Silk, Gerald; Gold, Susanna; Morrison, Keith, 1942-; Shaw, Gwendolyn DuBois, 1968- (Temple University. Libraries, 2013)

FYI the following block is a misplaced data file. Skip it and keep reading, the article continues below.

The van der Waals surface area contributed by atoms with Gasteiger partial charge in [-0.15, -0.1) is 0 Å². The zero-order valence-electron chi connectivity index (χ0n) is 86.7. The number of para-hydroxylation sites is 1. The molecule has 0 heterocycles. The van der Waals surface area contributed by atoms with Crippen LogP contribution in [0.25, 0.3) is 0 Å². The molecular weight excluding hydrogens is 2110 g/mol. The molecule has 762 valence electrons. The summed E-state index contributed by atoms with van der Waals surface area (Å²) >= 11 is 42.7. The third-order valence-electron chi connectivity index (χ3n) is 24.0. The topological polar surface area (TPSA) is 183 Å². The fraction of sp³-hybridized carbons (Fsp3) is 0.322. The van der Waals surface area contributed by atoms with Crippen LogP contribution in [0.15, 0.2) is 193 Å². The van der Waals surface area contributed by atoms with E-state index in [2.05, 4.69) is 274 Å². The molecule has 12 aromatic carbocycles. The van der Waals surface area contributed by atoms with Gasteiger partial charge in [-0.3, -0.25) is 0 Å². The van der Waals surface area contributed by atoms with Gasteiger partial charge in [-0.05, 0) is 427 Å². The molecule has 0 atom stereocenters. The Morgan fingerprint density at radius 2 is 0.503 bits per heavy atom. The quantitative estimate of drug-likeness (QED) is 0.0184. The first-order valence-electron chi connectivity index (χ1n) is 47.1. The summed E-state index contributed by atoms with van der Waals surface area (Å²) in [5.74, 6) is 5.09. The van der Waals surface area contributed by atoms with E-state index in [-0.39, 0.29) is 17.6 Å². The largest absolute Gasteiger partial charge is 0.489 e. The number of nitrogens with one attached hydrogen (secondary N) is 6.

This dissertation investigates aesthetics of African design and decoration in the work of major contemporary artists of African descent who address heritage, history, and life experience. My project focuses on the work of three representative contemporary artists, African American artists Kehinde Wiley and Nick Cave, and Ghanaian artist El Anatsui. Their work represents practices and tendencies among a much broader group of painters and sculptors who employ elaborate textures and designs to express drama and emotion throughout the Black Atlantic world. I argue that extensive patterning, embellishment, and ornamentation are employed by many contemporary artists of African descent as a strategy for reinterpreting the art historical canon and addressing critical social issues, such as war, devastation of the earth's environment, and lack of essential resources for survival in many parts of the world. Many artworks also present historical revisions that reflect the experience of Black peoples who were brought to the Americas through the transatlantic slave trade, lived under colonial rule, or witnessed aspects of post-colonial struggle. The disorderliness of intersecting designs could also symbolize gaps in memory and traumas that will not heal. They reflect the manner in which Black Atlantic peoples have pieced together ancestral histories from a patchwork of sources. Polyrhythmic decoration enables their work to act as vessels of experience, allowing viewers to bring together multiple histories and social references.